All you need to know about Evoked Potentials

Written by: Dr. Sebastián Barrera Domínguez
Published: | Updated: 12/11/2018
Edited by: Top Doctors®

Evoked potentials are diagnostic techniques through sensory stimuli and recording of brain responses you get the specialist in Clinical Neurophysiology , value the integrity of the sensory pathways stimulated.

 

What are they evoked potentials

These diagnostic tests to patients suffering some of these pathologies are recommended:

  • optic neuritis
  • Multiple sclerosis
  • Hearing loss
  • traumatic brain injury
  • spinal cord injury
  • neuropathies
  • cognitive impairment (dementia or Alzheimer)
  • mental affectations (depressions)

     

 

Types of evoked potentials

There are several types of evoked potentials depending on the pathology and the area you want to explore:

  • Visual: the patient receives stimuli from a screen (intermittent flashes of light) to study how the brain processes.
  • Auditory Brainstem: stimuli are transmitted to the ear by ear.
  • Somestesic: the patient receives small electrical cramps in the upper limbs (arms), lower (legs), area of ​​the trigeminal nerve (responsible Touch the face), the pudendal nerve (in the pelvic region) or endogenous to study how to receive tactile stimuli.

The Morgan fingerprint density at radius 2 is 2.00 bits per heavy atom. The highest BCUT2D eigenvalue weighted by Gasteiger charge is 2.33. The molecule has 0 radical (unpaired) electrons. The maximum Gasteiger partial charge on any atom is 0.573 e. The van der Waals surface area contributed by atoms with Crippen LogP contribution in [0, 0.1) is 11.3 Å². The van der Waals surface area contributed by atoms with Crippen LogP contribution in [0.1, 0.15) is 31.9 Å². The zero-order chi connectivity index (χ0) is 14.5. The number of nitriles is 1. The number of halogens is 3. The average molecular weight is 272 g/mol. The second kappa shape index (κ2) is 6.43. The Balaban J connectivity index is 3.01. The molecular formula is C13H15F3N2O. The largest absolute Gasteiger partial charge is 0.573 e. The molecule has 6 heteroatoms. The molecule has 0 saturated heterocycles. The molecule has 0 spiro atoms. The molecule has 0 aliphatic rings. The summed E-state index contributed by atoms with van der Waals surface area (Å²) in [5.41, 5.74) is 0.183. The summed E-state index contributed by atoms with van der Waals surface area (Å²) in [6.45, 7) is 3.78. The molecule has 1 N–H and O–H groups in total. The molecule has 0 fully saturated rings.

Evoked potential

Before undergoing the test, patients should wash the body parts where the electrodes will be applied, but no hairspray or cologne or products of this type can be applied. The test, which lasts about 30 minutes, is completely painless.

*Translated with Google translator. We apologize for any imperfection
Dr. Sebastián Barrera Domínguez

By Dr. Sebastián Barrera Domínguez
Neurophysiology

Dr. Barrera Dominguez is a renowned specialist in Clinical Neurophysiology that has over 30 years of experience. Also a specialist in Neurology, is an expert in evoked potentials, electromyography, electroencephalography, among other studies. During his long career, he has combined his work as a doctor in several centers in Seville with teaching and research. A oday is medical director of the Center for Early Stimulation Cristo del Buen Fin and head of the Service of Neurology and Clinical Neurophysiology Hispalia Medical Center, both in Seville, besides continuing his teaching at the University Hospital Virgen Macarena.

 

 

*Translated with Google translator. We apologize for any imperfection